Airline layoffs about to skew Isle jobless rate
Hawaii continued to have a relatively low unemployment rate in March, but that is expected to change as the fallout from the roughly 2,000 layoffs at Aloha Airlines and ATA is reflected in the state's April jobless report.
Hawaii continued to have a relatively low unemployment rate in March, but that is expected to change as the fallout from the roughly 2,000 layoffs at Aloha Airlines and ATA is reflected in the state’s April jobless report.
The state’s seasonally adjusted unemployment rate dropped to 3.1 percent in March, compared with 3.2 percent the previous month, according to the Department of Labor and Industrial Relations. Although the jobless rate fell 0.1 of a percentage point, it was higher than the 2.5 percent reported in March 2007.
The report did not include the nearly 2,100 former airline employees who lost their jobs at the end of March and beginning of April. In the first week after the layoffs, the labor department reported a 132.7 percent increase in claims for unemployment insurance from the same period a year earlier.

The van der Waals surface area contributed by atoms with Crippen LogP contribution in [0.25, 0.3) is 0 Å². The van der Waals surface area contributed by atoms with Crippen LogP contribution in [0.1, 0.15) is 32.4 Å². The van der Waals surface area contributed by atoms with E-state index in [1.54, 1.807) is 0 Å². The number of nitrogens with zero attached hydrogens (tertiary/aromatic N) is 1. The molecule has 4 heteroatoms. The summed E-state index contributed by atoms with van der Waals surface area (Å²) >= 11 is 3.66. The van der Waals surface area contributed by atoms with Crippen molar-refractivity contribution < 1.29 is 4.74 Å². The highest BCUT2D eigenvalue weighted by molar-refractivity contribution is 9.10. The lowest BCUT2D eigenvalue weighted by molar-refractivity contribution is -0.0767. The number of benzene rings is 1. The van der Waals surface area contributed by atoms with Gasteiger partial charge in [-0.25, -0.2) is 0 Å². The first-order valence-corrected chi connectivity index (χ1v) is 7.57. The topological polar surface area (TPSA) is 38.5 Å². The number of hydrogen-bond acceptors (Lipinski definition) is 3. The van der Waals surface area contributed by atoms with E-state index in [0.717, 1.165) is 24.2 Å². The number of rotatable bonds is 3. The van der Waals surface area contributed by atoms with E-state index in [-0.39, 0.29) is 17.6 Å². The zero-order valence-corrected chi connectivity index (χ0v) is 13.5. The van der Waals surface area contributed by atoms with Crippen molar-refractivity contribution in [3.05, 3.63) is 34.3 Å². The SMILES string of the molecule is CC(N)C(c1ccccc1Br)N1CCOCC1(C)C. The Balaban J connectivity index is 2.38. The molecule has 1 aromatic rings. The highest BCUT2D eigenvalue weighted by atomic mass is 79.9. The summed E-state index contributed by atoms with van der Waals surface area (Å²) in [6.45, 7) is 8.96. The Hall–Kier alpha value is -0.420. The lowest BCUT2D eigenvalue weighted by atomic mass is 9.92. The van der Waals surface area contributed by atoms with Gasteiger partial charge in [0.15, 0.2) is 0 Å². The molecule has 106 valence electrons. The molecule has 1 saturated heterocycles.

The Department of Business Economic Development and Tourism last week projected that the unemployment rate could reach 3.9 percent as a result of the job losses relating to Aloha and ATA. The ripple effect of the airlines’ closures could lead to another 2,050 indirect job losses and put another 1,770 jobs “at risk,” DBEDT said.
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But many of these people may be able to find work in what is still considered a healthy job market. “The department is optimistic that Hawai’i’s relatively low unemployment rate and excellent employment numbers will present new employment opportunities for those skilled workers recently affected by the high-profile closures,” said Darwin Ching, labor department director.
At 3.1 percent, Hawaii had the country’s fourth-lowest unemployment rate in March, with South Dakota the lowest at 2.5 percent. Nationally, the seasonably adjusted rate rose from 4.8 percent in February to 5.1 percent in March, the highest since September 2005 and a further sign of a slumping economy.
In Hawaii, there were 637,500 employed and 20,500 unemployed for a seasonally adjusted labor force of 658,000 in March, according to the state.